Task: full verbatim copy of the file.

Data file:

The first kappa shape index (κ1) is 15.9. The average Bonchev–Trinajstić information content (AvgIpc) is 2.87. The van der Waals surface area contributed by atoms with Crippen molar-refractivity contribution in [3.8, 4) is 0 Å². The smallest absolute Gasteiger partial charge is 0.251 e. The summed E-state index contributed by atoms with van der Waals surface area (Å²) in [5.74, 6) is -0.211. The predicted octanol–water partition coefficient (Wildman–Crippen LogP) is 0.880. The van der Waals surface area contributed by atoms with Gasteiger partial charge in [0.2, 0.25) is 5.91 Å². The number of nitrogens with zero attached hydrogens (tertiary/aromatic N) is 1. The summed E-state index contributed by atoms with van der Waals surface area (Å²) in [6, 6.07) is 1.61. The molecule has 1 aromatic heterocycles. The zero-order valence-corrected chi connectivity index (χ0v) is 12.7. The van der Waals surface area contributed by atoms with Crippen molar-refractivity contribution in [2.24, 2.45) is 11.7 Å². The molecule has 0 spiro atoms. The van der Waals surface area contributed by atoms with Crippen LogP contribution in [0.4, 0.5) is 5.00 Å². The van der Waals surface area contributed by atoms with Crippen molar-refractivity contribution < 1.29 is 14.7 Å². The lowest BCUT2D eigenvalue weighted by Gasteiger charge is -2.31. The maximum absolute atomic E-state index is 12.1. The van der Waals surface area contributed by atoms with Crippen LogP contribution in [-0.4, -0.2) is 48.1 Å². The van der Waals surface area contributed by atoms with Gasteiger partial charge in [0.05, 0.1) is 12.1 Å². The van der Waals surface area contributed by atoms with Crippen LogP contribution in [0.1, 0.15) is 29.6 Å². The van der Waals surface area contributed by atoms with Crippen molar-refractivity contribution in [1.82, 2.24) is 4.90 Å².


The first kappa shape index (κ1) is 15.9. The average Bonchev–Trinajstić information content (AvgIpc) is 2.87. The van der Waals surface area contributed by atoms with Crippen molar-refractivity contribution in [3.8, 4) is 0 Å². The smallest absolute Gasteiger partial charge is 0.251 e. The summed E-state index contributed by atoms with van der Waals surface area (Å²) in [5.74, 6) is -0.211. The predicted octanol–water partition coefficient (Wildman–Crippen LogP) is 0.880. The van der Waals surface area contributed by atoms with Gasteiger partial charge in [0.2, 0.25) is 5.91 Å². The number of nitrogens with zero attached hydrogens (tertiary/aromatic N) is 1. The summed E-state index contributed by atoms with van der Waals surface area (Å²) in [6, 6.07) is 1.61. The molecule has 1 aromatic heterocycles. The zero-order valence-corrected chi connectivity index (χ0v) is 12.7. The van der Waals surface area contributed by atoms with Crippen molar-refractivity contribution in [2.24, 2.45) is 11.7 Å². The molecule has 0 spiro atoms. The van der Waals surface area contributed by atoms with Crippen LogP contribution in [0.4, 0.5) is 5.00 Å². The van der Waals surface area contributed by atoms with Crippen molar-refractivity contribution < 1.29 is 14.7 Å². The lowest BCUT2D eigenvalue weighted by Gasteiger charge is -2.31. The maximum absolute atomic E-state index is 12.1. The van der Waals surface area contributed by atoms with Crippen LogP contribution in [-0.4, -0.2) is 48.1 Å². The van der Waals surface area contributed by atoms with Gasteiger partial charge in [0.05, 0.1) is 12.1 Å². The van der Waals surface area contributed by atoms with Crippen LogP contribution in [0.1, 0.15) is 29.6 Å². The van der Waals surface area contributed by atoms with Crippen molar-refractivity contribution in [1.82, 2.24) is 4.90 Å².